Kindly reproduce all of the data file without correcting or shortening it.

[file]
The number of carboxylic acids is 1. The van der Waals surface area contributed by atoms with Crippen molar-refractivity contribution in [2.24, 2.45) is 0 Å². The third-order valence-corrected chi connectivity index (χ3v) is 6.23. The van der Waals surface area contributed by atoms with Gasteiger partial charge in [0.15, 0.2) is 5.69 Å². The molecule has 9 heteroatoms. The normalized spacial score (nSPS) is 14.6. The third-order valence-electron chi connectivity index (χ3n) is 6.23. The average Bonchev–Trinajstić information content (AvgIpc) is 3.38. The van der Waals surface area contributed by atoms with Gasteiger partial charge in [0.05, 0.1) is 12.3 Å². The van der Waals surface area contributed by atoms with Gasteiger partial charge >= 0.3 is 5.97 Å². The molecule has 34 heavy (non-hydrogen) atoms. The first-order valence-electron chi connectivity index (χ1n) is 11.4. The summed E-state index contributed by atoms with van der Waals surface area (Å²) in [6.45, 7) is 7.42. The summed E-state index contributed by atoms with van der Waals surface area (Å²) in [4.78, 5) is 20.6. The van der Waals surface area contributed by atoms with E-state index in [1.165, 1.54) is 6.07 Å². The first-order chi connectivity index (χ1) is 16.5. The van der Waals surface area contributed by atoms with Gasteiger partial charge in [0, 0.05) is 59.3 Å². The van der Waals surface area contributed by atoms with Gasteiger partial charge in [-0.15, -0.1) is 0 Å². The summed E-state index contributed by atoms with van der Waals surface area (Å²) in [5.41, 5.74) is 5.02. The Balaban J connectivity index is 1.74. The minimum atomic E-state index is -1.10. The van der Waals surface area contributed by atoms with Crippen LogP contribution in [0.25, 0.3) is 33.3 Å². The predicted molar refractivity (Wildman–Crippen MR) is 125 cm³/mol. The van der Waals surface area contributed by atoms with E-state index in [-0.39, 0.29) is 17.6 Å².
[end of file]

The number of carboxylic acids is 1. The van der Waals surface area contributed by atoms with Crippen molar-refractivity contribution in [2.24, 2.45) is 0 Å². The third-order valence-corrected chi connectivity index (χ3v) is 6.23. The van der Waals surface area contributed by atoms with Gasteiger partial charge in [0.15, 0.2) is 5.69 Å². The molecule has 9 heteroatoms. The normalized spacial score (nSPS) is 14.6. The third-order valence-electron chi connectivity index (χ3n) is 6.23. The average Bonchev–Trinajstić information content (AvgIpc) is 3.38. The van der Waals surface area contributed by atoms with Gasteiger partial charge in [0.05, 0.1) is 12.3 Å². The van der Waals surface area contributed by atoms with Gasteiger partial charge >= 0.3 is 5.97 Å². The molecule has 34 heavy (non-hydrogen) atoms. The first-order valence-electron chi connectivity index (χ1n) is 11.4. The summed E-state index contributed by atoms with van der Waals surface area (Å²) in [6.45, 7) is 7.42. The summed E-state index contributed by atoms with van der Waals surface area (Å²) in [4.78, 5) is 20.6. The van der Waals surface area contributed by atoms with E-state index in [1.165, 1.54) is 6.07 Å². The first-order chi connectivity index (χ1) is 16.5. The van der Waals surface area contributed by atoms with Gasteiger partial charge in [0, 0.05) is 59.3 Å². The van der Waals surface area contributed by atoms with Gasteiger partial charge in [-0.15, -0.1) is 0 Å². The summed E-state index contributed by atoms with van der Waals surface area (Å²) in [5.41, 5.74) is 5.02. The Balaban J connectivity index is 1.74. The minimum atomic E-state index is -1.10. The van der Waals surface area contributed by atoms with Crippen LogP contribution in [0.25, 0.3) is 33.3 Å². The predicted molar refractivity (Wildman–Crippen MR) is 125 cm³/mol. The van der Waals surface area contributed by atoms with E-state index in [-0.39, 0.29) is 17.6 Å².